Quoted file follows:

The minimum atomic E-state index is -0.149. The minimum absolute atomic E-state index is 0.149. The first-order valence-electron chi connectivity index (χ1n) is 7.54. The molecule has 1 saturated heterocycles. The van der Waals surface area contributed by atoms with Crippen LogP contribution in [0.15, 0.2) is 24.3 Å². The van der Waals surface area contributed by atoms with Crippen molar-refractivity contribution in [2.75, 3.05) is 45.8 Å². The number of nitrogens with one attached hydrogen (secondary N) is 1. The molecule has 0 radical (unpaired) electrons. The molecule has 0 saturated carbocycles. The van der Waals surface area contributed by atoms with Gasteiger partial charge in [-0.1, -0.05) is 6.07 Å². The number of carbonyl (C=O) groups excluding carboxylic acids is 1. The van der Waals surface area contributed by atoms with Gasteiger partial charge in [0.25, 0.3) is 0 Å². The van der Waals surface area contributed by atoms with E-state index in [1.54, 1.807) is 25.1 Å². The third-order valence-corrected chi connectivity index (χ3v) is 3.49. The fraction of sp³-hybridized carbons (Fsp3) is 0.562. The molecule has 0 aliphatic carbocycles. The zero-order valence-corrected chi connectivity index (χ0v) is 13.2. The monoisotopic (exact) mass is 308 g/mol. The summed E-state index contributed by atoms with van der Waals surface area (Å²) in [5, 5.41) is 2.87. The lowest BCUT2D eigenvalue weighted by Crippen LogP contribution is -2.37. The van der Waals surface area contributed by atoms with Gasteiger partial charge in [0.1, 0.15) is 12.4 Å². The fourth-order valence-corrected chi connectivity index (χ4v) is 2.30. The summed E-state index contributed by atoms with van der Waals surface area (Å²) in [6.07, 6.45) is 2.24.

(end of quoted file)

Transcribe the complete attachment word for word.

The minimum atomic E-state index is -0.149. The minimum absolute atomic E-state index is 0.149. The first-order valence-electron chi connectivity index (χ1n) is 7.54. The molecule has 1 saturated heterocycles. The van der Waals surface area contributed by atoms with Crippen LogP contribution in [0.15, 0.2) is 24.3 Å². The van der Waals surface area contributed by atoms with Crippen molar-refractivity contribution in [2.75, 3.05) is 45.8 Å². The number of nitrogens with one attached hydrogen (secondary N) is 1. The molecule has 0 radical (unpaired) electrons. The molecule has 0 saturated carbocycles. The van der Waals surface area contributed by atoms with Gasteiger partial charge in [-0.1, -0.05) is 6.07 Å². The number of carbonyl (C=O) groups excluding carboxylic acids is 1. The van der Waals surface area contributed by atoms with Gasteiger partial charge in [0.25, 0.3) is 0 Å². The van der Waals surface area contributed by atoms with E-state index in [1.54, 1.807) is 25.1 Å². The third-order valence-corrected chi connectivity index (χ3v) is 3.49. The fraction of sp³-hybridized carbons (Fsp3) is 0.562. The molecule has 0 aliphatic carbocycles. The zero-order valence-corrected chi connectivity index (χ0v) is 13.2. The monoisotopic (exact) mass is 308 g/mol. The summed E-state index contributed by atoms with van der Waals surface area (Å²) in [5, 5.41) is 2.87. The lowest BCUT2D eigenvalue weighted by Crippen LogP contribution is -2.37. The van der Waals surface area contributed by atoms with Gasteiger partial charge in [0.1, 0.15) is 12.4 Å². The fourth-order valence-corrected chi connectivity index (χ4v) is 2.30. The summed E-state index contributed by atoms with van der Waals surface area (Å²) in [6.07, 6.45) is 2.24.